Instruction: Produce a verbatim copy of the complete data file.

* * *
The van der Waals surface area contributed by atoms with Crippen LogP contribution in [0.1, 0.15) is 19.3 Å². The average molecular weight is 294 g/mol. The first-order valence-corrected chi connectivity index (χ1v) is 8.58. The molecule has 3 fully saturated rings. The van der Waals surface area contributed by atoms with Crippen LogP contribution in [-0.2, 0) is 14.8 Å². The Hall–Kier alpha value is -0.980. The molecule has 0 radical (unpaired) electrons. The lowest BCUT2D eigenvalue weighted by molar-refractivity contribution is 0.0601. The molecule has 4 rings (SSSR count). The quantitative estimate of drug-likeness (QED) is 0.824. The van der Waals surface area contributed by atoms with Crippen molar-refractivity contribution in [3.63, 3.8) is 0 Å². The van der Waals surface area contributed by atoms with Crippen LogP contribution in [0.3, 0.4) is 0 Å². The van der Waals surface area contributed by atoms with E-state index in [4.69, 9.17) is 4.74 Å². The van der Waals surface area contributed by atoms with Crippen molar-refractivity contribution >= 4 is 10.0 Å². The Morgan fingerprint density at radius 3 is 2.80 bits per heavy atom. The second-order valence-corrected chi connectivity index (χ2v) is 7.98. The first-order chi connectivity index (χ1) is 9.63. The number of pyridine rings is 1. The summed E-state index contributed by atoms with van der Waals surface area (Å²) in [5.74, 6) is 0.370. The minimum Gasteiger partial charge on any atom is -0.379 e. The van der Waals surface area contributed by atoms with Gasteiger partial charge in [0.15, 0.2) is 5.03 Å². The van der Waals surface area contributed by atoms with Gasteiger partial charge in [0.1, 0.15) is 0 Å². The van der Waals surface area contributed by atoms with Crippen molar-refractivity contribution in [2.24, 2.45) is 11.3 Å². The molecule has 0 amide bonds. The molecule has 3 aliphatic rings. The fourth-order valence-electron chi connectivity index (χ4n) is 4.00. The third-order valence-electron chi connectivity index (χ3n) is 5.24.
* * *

The van der Waals surface area contributed by atoms with Crippen LogP contribution in [0.1, 0.15) is 19.3 Å². The average molecular weight is 294 g/mol. The first-order valence-corrected chi connectivity index (χ1v) is 8.58. The molecule has 3 fully saturated rings. The van der Waals surface area contributed by atoms with Crippen LogP contribution in [-0.2, 0) is 14.8 Å². The Hall–Kier alpha value is -0.980. The molecule has 0 radical (unpaired) electrons. The lowest BCUT2D eigenvalue weighted by molar-refractivity contribution is 0.0601. The molecule has 4 rings (SSSR count). The quantitative estimate of drug-likeness (QED) is 0.824. The van der Waals surface area contributed by atoms with Crippen molar-refractivity contribution in [3.63, 3.8) is 0 Å². The van der Waals surface area contributed by atoms with Crippen LogP contribution in [0.3, 0.4) is 0 Å². The van der Waals surface area contributed by atoms with E-state index in [4.69, 9.17) is 4.74 Å². The van der Waals surface area contributed by atoms with Crippen molar-refractivity contribution >= 4 is 10.0 Å². The Morgan fingerprint density at radius 3 is 2.80 bits per heavy atom. The second-order valence-corrected chi connectivity index (χ2v) is 7.98. The first-order chi connectivity index (χ1) is 9.63. The number of pyridine rings is 1. The summed E-state index contributed by atoms with van der Waals surface area (Å²) in [5.74, 6) is 0.370. The minimum Gasteiger partial charge on any atom is -0.379 e. The van der Waals surface area contributed by atoms with Gasteiger partial charge in [0.15, 0.2) is 5.03 Å². The van der Waals surface area contributed by atoms with Gasteiger partial charge in [0.1, 0.15) is 0 Å². The van der Waals surface area contributed by atoms with Crippen molar-refractivity contribution in [2.24, 2.45) is 11.3 Å². The molecule has 0 amide bonds. The molecule has 3 aliphatic rings. The fourth-order valence-electron chi connectivity index (χ4n) is 4.00. The third-order valence-electron chi connectivity index (χ3n) is 5.24.